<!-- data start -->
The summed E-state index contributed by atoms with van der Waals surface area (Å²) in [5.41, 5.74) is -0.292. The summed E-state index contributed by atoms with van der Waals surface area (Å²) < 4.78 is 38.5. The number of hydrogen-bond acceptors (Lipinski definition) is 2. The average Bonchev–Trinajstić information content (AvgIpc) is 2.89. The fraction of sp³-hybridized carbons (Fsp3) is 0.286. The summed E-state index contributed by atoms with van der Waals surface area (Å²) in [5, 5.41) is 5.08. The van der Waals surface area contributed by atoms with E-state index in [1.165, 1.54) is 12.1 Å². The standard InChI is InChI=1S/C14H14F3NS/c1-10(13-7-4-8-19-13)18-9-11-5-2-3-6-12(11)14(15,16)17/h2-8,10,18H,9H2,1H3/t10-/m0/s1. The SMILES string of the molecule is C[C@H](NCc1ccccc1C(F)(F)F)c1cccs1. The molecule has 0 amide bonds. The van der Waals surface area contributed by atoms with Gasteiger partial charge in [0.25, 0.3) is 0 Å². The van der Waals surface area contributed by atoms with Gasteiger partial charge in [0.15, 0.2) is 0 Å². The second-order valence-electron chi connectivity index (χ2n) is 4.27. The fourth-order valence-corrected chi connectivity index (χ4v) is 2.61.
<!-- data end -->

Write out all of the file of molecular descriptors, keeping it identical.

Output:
The summed E-state index contributed by atoms with van der Waals surface area (Å²) in [5.41, 5.74) is -0.292. The summed E-state index contributed by atoms with van der Waals surface area (Å²) < 4.78 is 38.5. The number of hydrogen-bond acceptors (Lipinski definition) is 2. The average Bonchev–Trinajstić information content (AvgIpc) is 2.89. The fraction of sp³-hybridized carbons (Fsp3) is 0.286. The summed E-state index contributed by atoms with van der Waals surface area (Å²) in [5, 5.41) is 5.08. The van der Waals surface area contributed by atoms with E-state index in [1.165, 1.54) is 12.1 Å². The standard InChI is InChI=1S/C14H14F3NS/c1-10(13-7-4-8-19-13)18-9-11-5-2-3-6-12(11)14(15,16)17/h2-8,10,18H,9H2,1H3/t10-/m0/s1. The SMILES string of the molecule is C[C@H](NCc1ccccc1C(F)(F)F)c1cccs1. The molecule has 0 amide bonds. The van der Waals surface area contributed by atoms with Gasteiger partial charge in [0.25, 0.3) is 0 Å². The van der Waals surface area contributed by atoms with Gasteiger partial charge in [0.15, 0.2) is 0 Å². The second-order valence-electron chi connectivity index (χ2n) is 4.27. The fourth-order valence-corrected chi connectivity index (χ4v) is 2.61.